A Justice of the Peace (JP) is a person of unquestionable integrity who seeks to promote and protect the rights of individuals and helps to give justice to those persons in a particular community.The Ministry of Justice, provides supervision for the various processes involved in the appointment of Justices of the Peace and ensures that records are accurately maintained.
The position of Justice of the Peace originated in England in 1361 with the passing of the Justice of the Peace Act. The "peace" to be guarded was the "King's (Sovereign's) peace".
The office of a Justice of the Peace is a voluntary one; therefore a JP must not charge or accept any reward for services performed in this capacity. Justices of the Peace are not usually required to have a formal legal education in order to qualify for the office. However, every JP is expected to complete a period of training before he/she is commissioned into office. JPs are governed by a Code of Conduct
How is a Justice of the Peace selected?
- Any citizen, club, organisation or other such body or enterprise, may recommend that an individual be appointed a JP. The recommendation must be made to the Custos of the parish in which the individual resides.
- Having received this recommendation, the Custos will then instruct that enquiries be made into the background of the person so recommended. This is a precautionary measure to ensure that the individual under consideration is suitable for the position of a JP.
- Every parish has an Advisory Committee which deliberates and selects persons deemed to be qualified to become Justice of the Peace. It is made up of the Custos, the Resident Magistrate and the Superintendent of Police and is constantly reviewing the requirements of each community to ensure that there are enough JPs to meet the needs of the community, the Courts of Petty Sessions, the Juvenile Courts and the Drug Court. These parish Advisory Committees also ensure that there is an adequate supply of JPs willing and able to sign documents for the public throughout the parish.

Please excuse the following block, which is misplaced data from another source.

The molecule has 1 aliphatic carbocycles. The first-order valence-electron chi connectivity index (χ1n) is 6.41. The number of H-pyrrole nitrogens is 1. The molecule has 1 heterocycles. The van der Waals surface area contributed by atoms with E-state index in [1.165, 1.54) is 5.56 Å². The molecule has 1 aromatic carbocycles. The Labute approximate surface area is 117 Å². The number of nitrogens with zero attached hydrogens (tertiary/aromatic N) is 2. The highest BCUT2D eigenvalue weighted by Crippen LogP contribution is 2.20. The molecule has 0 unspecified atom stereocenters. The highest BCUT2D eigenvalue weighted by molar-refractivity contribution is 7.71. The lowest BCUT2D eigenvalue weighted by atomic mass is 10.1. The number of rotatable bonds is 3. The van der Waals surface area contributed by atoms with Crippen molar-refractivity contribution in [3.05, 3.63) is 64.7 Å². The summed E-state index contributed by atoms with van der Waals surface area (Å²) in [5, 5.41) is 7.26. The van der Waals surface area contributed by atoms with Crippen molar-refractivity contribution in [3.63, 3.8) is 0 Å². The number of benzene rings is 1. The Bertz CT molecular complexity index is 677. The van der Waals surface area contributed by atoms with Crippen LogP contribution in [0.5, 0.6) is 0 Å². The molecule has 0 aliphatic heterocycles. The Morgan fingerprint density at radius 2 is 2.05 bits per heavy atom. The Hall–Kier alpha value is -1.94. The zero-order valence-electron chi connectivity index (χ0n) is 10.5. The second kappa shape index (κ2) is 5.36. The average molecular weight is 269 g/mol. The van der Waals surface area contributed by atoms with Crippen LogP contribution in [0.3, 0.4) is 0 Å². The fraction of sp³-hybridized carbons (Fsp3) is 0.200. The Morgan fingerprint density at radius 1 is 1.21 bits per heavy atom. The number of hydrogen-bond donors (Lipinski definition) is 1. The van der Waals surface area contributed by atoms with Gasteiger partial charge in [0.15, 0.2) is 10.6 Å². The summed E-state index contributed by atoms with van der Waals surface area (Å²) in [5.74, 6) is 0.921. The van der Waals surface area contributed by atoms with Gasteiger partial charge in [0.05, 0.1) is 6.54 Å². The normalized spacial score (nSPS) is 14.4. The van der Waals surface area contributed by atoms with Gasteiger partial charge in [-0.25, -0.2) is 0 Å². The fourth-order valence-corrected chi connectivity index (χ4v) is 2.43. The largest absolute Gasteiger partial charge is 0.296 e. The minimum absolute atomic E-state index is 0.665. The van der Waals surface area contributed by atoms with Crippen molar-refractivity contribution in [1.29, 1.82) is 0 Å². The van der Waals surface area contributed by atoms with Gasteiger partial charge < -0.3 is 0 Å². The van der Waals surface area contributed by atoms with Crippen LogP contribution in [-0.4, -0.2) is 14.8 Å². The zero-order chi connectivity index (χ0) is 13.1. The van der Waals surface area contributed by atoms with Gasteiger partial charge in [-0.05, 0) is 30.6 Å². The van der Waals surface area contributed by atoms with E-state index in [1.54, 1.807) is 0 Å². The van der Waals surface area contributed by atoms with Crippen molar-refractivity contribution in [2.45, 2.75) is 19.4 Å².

- The Custos submits the names of persons approved by the Advisory Committee to the Minister of Justice who has responsibility for making recommendations to the Governor General.
- Each appointment is by Commission.
- Every JP must be trained prior to being commissioned.
- By virtue of the Oath of Office taken at appointment, a JP undertakes to ‘well and truly serve the Office of Justice of the Peace’. The JP is given the instrument of office and the official seal authorizing the discharge of the functions of that office.
Criteria for appointment as a Justice of the Peace
To be appointed a Justice of the Peace, the candidate must fulfil the following criteria:
- Be a Jamaican citizen who is resident in Jamaica at the time of appointment, and is able to read and speak English fluently
- Be between the ages of 25-70 years
- Be a person of unquestionable integrity and who commands the respect and confidence of the local community
- Be a person who has given good service to the community and the wider Jamaica and who demonstrates the potential for continued service.
- Be able to communicate and interact at all levels and with all types of individuals in his/her community.
Applying to become a JP
Download the Application Form and submit the completed form to the Custos of your parish.
Functions of a JP
In addition to upholding the rights of citizens, the JP is required to:
- Serve as a Justice in a Court of Petty Sessions
- Attend the Children’s Courts and Drug Court
- Consider applications for bail
- Attend Police Stations
- Explain and sign documents
- Sit on licensing panels
- Give counsel and advice